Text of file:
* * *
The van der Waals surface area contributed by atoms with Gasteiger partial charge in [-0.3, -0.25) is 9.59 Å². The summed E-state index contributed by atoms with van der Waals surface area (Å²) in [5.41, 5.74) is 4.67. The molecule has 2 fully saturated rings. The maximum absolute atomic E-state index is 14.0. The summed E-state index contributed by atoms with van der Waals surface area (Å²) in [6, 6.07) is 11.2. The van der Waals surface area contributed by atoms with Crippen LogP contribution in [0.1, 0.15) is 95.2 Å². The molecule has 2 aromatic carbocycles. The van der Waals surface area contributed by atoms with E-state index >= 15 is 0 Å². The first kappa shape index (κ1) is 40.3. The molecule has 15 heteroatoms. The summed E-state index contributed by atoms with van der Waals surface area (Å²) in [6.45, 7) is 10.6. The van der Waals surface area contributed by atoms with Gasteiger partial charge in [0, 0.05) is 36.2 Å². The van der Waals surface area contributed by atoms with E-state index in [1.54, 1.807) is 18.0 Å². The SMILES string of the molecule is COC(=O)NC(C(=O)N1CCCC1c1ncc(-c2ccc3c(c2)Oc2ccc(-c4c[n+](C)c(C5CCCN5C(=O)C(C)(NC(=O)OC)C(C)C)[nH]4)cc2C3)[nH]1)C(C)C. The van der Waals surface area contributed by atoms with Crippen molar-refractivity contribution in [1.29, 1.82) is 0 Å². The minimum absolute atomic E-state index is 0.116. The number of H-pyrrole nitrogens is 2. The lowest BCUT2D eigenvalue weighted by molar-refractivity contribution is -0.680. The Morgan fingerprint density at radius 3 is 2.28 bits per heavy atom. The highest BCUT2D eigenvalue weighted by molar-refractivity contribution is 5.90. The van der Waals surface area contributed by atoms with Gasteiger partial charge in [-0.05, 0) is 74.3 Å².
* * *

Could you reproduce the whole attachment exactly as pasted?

The van der Waals surface area contributed by atoms with Gasteiger partial charge in [-0.3, -0.25) is 9.59 Å². The summed E-state index contributed by atoms with van der Waals surface area (Å²) in [5.41, 5.74) is 4.67. The molecule has 2 fully saturated rings. The maximum absolute atomic E-state index is 14.0. The summed E-state index contributed by atoms with van der Waals surface area (Å²) in [6, 6.07) is 11.2. The van der Waals surface area contributed by atoms with Crippen LogP contribution in [0.1, 0.15) is 95.2 Å². The molecule has 2 aromatic carbocycles. The van der Waals surface area contributed by atoms with E-state index >= 15 is 0 Å². The first kappa shape index (κ1) is 40.3. The molecule has 15 heteroatoms. The summed E-state index contributed by atoms with van der Waals surface area (Å²) in [6.45, 7) is 10.6. The van der Waals surface area contributed by atoms with Gasteiger partial charge in [0, 0.05) is 36.2 Å². The van der Waals surface area contributed by atoms with E-state index in [1.54, 1.807) is 18.0 Å². The SMILES string of the molecule is COC(=O)NC(C(=O)N1CCCC1c1ncc(-c2ccc3c(c2)Oc2ccc(-c4c[n+](C)c(C5CCCN5C(=O)C(C)(NC(=O)OC)C(C)C)[nH]4)cc2C3)[nH]1)C(C)C. The van der Waals surface area contributed by atoms with Crippen molar-refractivity contribution in [1.29, 1.82) is 0 Å². The minimum absolute atomic E-state index is 0.116. The number of H-pyrrole nitrogens is 2. The lowest BCUT2D eigenvalue weighted by molar-refractivity contribution is -0.680. The Morgan fingerprint density at radius 3 is 2.28 bits per heavy atom. The highest BCUT2D eigenvalue weighted by molar-refractivity contribution is 5.90. The van der Waals surface area contributed by atoms with Gasteiger partial charge in [-0.05, 0) is 74.3 Å².